Your clothes send silent signals to everyone you meet all the time. Hence, if you are there to market yourself you will need to determine the target of your influence and dress in a way that will impress them. Would you have to wear the latest fashion, high-quality clothes and accessories, laid back informal clothes, medium to inexpensive clothes, suits, dresses or separates? Often it’s helpful to dress in a manner similar to those whom you are trying to impress or meet. This tactic will remove one possible barrier of ‘difference,’ and can visually invite rapport. Ultimately for every situation, one word can be used to sum up everything you do and wear, and that word is ‘Appropriate.’ Dress and present yourself in an appropriate manner and doors will be opened to you and opportunities will be made available to you. Dress shabbily and inappropriate and you run the risk of being avoided, ostracized, or even ignored entirely.
When in doubt, consult with the host or hostess of the event. If you are still confused on the dress code, seek out other attendees and ask what they are wearing so you can gauge your manner of dressing against theirs.
A Job Interview
First impressions count therefore your aim is to look capable, credible, confident, and in-sync with the organization’s image. Always dress in a suit even if the job may later afford you the luxury of casual wear.
- A tailored classic-cut matching skirt or pantsuit in a neutral color is your best bet for serious professions such as law and finance. Mismatched suits are fine for many other interviews.
- A contrasting colored top or blouse in a good quality fabric.
- Good quality, neutral or blended hosiery in 10-20 denier. Carry a spare pair for unexpected runs.
- Closed toe, medium heeled pump – well polished and in good repair.
- Understated medium size classic style earrings and only one other on garment, non-essential accessory. For example, a scarf or brooch.
- A classic handbag, tote or briefcase.
- Current, light, flattering make-up.
- Well-styled clean hair in a style that sits above the shoulders.
- A smile to highlight your confidence and likeability.
Giving A Presentation
All eyes will be on you so the aim will be to dress in such a way as to exude confidence, command attention, and generate inspiration.
- Wear color to be visually as well as verbally interesting.
- Create contrast either between your top/blouse and jacket or your jacket and a significant accessory e.g., a scarf. A medium to light colored jacket or suit worn with a dark top or scarf has an exciting visual impact.
- Cover your upper arms to raise the level of professionalism and formality.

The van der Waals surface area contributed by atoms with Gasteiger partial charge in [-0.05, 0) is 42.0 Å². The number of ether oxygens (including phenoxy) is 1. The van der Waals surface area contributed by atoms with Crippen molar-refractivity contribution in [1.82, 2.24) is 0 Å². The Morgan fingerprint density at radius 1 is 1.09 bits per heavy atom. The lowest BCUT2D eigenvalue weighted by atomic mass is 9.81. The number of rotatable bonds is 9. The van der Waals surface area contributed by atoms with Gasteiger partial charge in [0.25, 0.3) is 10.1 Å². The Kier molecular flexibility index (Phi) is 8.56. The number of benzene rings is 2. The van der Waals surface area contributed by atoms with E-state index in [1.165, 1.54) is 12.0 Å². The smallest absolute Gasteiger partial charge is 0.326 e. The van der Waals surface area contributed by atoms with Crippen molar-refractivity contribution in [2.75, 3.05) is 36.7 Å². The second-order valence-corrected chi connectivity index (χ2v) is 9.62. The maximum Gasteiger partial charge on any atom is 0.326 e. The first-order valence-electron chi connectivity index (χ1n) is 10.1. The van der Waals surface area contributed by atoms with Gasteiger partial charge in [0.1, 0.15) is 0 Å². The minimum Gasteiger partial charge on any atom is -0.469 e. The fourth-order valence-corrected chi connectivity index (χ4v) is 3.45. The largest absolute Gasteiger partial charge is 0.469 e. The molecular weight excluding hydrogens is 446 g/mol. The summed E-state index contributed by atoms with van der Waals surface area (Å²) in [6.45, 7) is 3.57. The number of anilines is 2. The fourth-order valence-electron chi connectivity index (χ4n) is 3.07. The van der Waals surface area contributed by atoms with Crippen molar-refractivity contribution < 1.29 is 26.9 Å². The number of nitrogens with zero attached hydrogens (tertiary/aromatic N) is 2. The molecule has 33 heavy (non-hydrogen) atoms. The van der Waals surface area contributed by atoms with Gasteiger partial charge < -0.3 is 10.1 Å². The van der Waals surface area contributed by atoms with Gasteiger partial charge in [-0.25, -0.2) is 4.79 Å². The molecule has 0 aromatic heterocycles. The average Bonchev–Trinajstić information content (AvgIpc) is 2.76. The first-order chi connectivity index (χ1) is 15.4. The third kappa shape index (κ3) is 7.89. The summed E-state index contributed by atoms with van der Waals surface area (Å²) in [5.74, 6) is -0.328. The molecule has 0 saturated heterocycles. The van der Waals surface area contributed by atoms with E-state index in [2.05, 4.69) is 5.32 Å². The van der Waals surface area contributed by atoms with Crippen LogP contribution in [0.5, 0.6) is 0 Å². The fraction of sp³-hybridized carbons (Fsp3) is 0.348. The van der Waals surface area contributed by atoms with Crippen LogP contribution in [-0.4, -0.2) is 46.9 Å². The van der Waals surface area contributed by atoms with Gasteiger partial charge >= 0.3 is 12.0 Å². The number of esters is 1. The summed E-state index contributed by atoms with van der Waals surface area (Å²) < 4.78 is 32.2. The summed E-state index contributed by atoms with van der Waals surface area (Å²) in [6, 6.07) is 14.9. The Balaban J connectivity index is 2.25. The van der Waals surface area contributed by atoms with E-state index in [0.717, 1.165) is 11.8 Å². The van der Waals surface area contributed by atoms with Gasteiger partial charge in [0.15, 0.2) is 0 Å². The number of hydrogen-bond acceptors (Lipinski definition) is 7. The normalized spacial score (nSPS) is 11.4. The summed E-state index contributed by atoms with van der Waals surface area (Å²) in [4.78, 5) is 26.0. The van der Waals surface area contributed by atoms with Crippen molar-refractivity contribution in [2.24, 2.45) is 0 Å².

- Skirt or pants suits are often better than dresses as they allow for a microphone to be attached to the waistband.
- If you will be on a stage or podium never wear a skirt shorter than just above the knee as the audience may be able to see up your skirt.
- Quality shoes with a medium to medium-high heel.
- Apply your make-up applied slightly heavier than normal if you are likely to be lit by a spotlight.
A Dinner Party
The level of dress depends on the style of invitation; word of mouth invitations indicate a relaxed level dress while those issued by written invitation expect
dressy attire. The more formal or expensive the stationery the more formal the dress expected. Business-related dinners call for more formality of dress than those held with close or intimate friends. Curb any tendency to expose a lot of skin.
- The classic little black dress worn with dressy accessories.
- A colourful fashionably long or short dress.
- A pair of grey or black pants with a beaded top or twin set.
- Dressy jewellery.
- Strappy and/or high heel shoes that are patent, fabric or beaded.
- Evening make-up.
- Small dressy purse.
- Bare legs (if they look good) or sheer high quality hosiery.
At a funeral, you are there to show your respect to the departed and share your condolences with the family. Modesty and propriety is the guiding rule.
- Clothes in subdued colors or black.
- Non-revealing classic garments in conservative lengths.
- Waterproof make-up.
- Understated accessories.
- Classic shoes, polished and in good repair. Do not wear your high heel or fancy shoes if the funeral is to be held at the grave-site as you may find yourself stepping in dirt or mud.
- A handkerchief
- Dark glasses if you wish to hide your eyes. However, remove them when inside.